The Telegraph cited a report by the Independent Scientific Pandemic Insights Group on Behaviours (SPI-B) which said researchers from the University of Oxford discretely used data from mobile phones as part of their study into how vaccination affects people’s lifestyles.
SPI-B advises the Scientific Advisory Group for Emergencies (SAGE), which in turn advises the government. The University of Oxford, which developed the Covid-19 vaccine along with the British-Swedish pharmaceutical firm AstraZeneca, conducted the study on SPI-B’s behalf.
The scientists were said to have dug through the “cell phone mobility data for 10 per cent of the British population” in February and singled out 4,254 people that were vaccinated. They then monitored the group’s movement patterns for the week before and the week after vaccination.
The researchers did “various robustness checks,” sorted by age, and measured “distance from home to vaccination point,” among other things, according to the Telegraph. By comparing the movement of the vaccinated people to a different group, the scientists found that their “average pre-vaccination mobility increased by 218 meters [sic].”
Privacy group Big Brother Watch says the findings are “deeply chilling and extremely damaging to public trust in medical confidentiality.”
A government spokesperson told the Telegraph that the data using the research was “at cell tower rather than individual level” and had been properly “anonymised.” The spokesperson added that the researchers were granted ethical approval from Oxford.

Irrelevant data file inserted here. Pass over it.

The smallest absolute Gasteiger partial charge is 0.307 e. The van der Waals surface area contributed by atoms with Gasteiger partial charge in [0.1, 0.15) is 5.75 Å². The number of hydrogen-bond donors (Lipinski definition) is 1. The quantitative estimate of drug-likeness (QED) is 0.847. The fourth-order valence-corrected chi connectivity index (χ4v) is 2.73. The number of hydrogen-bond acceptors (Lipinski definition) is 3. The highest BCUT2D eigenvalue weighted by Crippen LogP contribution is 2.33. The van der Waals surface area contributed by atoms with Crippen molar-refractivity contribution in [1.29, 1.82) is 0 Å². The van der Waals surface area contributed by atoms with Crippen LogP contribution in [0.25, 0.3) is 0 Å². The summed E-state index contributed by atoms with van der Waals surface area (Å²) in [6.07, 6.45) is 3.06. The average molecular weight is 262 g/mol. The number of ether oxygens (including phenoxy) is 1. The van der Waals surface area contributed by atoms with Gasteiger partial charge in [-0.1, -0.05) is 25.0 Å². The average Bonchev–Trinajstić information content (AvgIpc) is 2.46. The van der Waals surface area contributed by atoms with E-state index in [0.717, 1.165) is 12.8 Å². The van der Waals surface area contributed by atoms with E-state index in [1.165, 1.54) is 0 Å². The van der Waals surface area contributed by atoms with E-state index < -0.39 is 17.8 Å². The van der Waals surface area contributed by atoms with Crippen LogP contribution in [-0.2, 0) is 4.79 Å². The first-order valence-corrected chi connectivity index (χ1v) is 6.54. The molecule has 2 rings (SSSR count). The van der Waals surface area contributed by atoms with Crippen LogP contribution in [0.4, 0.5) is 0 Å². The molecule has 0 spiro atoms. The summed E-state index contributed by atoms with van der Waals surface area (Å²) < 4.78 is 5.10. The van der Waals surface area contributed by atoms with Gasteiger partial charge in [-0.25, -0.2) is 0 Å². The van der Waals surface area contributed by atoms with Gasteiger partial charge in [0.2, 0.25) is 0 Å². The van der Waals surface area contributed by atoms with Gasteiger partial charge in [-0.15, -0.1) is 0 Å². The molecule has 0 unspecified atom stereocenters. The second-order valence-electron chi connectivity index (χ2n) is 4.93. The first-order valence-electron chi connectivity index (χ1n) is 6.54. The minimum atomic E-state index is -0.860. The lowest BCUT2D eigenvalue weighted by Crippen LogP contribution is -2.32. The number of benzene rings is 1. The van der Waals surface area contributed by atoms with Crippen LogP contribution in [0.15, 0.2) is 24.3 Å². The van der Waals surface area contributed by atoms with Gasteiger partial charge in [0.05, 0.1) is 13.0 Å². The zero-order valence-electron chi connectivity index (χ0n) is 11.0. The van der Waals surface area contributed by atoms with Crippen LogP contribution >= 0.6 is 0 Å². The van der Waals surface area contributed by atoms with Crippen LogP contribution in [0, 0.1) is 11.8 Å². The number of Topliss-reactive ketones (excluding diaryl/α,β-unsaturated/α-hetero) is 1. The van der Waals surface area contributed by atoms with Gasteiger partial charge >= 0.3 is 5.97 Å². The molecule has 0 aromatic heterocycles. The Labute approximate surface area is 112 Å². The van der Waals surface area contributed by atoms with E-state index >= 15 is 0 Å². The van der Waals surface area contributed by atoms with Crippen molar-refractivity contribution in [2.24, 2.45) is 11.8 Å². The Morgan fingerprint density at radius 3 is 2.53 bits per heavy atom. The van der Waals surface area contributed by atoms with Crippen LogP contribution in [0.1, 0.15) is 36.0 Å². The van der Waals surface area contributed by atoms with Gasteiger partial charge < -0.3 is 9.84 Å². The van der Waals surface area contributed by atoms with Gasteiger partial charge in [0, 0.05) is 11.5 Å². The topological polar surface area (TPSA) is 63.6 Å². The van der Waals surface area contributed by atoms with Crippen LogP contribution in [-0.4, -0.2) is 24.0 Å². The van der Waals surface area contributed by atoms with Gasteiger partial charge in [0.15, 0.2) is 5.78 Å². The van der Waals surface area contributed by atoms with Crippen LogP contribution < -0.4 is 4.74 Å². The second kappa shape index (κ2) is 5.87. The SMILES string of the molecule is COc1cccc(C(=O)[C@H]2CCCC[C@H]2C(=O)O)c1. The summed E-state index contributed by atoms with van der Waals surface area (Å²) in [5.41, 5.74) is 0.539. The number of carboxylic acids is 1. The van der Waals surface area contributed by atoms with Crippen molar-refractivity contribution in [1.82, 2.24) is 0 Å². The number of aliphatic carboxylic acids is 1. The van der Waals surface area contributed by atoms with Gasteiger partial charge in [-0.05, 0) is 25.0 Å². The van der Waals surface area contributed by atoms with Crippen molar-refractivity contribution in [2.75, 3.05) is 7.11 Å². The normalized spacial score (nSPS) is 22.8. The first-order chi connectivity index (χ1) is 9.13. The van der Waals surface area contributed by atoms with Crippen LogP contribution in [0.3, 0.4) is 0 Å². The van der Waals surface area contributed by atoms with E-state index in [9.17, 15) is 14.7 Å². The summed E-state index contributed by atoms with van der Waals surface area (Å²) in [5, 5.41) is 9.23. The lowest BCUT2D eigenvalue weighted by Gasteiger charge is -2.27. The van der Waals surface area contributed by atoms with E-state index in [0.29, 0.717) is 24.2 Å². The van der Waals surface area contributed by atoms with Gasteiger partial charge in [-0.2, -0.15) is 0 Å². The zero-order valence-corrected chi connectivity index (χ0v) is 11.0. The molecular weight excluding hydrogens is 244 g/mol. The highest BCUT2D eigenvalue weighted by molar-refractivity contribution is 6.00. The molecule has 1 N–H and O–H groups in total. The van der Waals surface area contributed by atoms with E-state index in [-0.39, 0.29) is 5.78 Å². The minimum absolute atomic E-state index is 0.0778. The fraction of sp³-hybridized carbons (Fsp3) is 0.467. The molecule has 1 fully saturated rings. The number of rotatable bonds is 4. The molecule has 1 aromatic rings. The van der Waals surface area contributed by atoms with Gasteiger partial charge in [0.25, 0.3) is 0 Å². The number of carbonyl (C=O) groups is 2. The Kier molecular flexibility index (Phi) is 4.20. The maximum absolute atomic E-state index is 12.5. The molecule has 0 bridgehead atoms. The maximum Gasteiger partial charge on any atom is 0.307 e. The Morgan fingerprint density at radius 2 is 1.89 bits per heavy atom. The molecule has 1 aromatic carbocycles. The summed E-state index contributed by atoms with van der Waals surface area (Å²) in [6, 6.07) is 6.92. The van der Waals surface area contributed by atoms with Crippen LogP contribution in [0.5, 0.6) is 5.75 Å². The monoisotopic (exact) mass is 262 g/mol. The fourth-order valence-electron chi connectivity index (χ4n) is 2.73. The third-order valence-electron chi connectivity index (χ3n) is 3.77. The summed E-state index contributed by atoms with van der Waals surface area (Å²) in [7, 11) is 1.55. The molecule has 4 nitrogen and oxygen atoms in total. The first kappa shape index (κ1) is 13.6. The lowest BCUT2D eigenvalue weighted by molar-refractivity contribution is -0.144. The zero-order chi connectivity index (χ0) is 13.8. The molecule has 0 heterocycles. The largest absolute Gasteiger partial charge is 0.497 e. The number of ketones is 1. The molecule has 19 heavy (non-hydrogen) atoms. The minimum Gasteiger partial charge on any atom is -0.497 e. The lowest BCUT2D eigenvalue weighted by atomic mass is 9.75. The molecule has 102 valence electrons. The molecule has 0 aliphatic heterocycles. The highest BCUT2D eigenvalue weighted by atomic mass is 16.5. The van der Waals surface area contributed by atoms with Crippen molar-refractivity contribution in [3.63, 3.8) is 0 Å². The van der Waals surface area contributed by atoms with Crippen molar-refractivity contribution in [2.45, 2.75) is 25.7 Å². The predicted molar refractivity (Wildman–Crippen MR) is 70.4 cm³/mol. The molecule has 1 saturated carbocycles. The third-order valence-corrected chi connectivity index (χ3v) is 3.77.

A government source further clarified to the paper that the data was “extensively anonymised by the company before it is used for research,” and that only “a small group of pre-approved researchers” had access to it. The source stressed that the project was “not individual surveillance,” because using only cell phone tower data would not make it possible to accurately identify individuals.
The source explained that people were given “a new token of identification” each month to preserve anonymity, and the only basic demographic data that was shared was age.
“It is not GPS tracing data which is commonly used by some large commercial companies for targeted advertising,” the source said.
Privacy campaigners have been raising concerns over contact-tracing and other medical apps that were developed during the pandemic. Last month, Google and Apple refused to make an update for the NHS contact-tracing app available for download on their app stores. The app would have asked users to upload venue check-ins, and the US-based companies were against the collection of such information.
Last year, the UK’s privacy watchdog, the Information Commissioner’s Office (ICO), allowed the use of phone data in fighting the coronavirus. “Public bodies may require additional collection and sharing of personal data to protect against serious threats to public health,” the ICO spokesperson said.